As she ran, she found that she could feel something from the sword. Thoughts? Emotions? Yes, that was it. The sword was sad. Three times, it had led masters into the wilderness in search of themselves, and three times it had failed. Another two times, the result had been different, but the sword held all its stories tight and was not willing to hand over every detail just yet, for fear of how such stories might sway the princess in her own journey.
Lost, yet drawn on by the will of the sword, Princess Paige finally found her way to the place where the sword's presence was strongest. A ruin rose jagged into the sky at the end of her path, its broken walls ancient and crumbling, yet still alive with glittering magics.
Thrilled and terrified, the princess pushed on, into the ruins. Night was falling, and already, strange shadows seemed to flicker along the walls. The sword itself seemed to light the way, painting beautiful vistas where only decaying stonework now stood.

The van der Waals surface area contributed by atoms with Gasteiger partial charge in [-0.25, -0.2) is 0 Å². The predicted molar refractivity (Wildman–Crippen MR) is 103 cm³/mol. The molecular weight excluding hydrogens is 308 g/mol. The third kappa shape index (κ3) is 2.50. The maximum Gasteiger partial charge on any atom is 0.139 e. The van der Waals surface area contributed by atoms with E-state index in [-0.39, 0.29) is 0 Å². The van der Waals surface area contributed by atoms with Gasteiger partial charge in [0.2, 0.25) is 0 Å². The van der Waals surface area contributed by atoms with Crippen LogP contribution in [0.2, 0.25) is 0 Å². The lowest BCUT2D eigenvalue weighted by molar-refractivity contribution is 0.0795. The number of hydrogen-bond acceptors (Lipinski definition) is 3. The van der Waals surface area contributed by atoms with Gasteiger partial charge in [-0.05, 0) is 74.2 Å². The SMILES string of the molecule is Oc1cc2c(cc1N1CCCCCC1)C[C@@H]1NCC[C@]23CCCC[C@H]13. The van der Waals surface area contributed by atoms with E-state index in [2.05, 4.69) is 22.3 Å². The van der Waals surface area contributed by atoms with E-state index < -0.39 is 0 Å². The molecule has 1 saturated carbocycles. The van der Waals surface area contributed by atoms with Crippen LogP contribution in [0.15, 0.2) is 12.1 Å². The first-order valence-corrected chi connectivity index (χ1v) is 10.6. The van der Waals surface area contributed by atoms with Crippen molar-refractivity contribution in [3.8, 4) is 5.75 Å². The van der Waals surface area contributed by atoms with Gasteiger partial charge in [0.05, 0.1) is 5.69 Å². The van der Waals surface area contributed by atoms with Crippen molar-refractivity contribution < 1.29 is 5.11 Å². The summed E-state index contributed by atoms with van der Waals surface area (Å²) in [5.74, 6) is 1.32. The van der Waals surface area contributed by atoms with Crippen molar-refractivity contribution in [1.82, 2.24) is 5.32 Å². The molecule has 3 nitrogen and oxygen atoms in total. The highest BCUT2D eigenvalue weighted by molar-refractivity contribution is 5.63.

Is this how this place looked long ago? The princess wondered, but the sword gave no answer. Instead, it showed her more visions, visions of a great ruler sitting upon a mighty throne, balancing her duties amidst the waves of a chaotic sea. Drawn to the image, the princess realized suddenly that the ruler was actually herself, or rather someone she could become, if she chose the path that would lead to it. Great wisdom, power and prestige would come with that future, but all at the cost of constant vigilance and submission to her duty as ruler of the kingdom.
Pushing ahead, and unwilling to stare too long at the vision of her own probable future, the princess followed the pull of the sword, letting it guide her to another crumbling wall, another vision.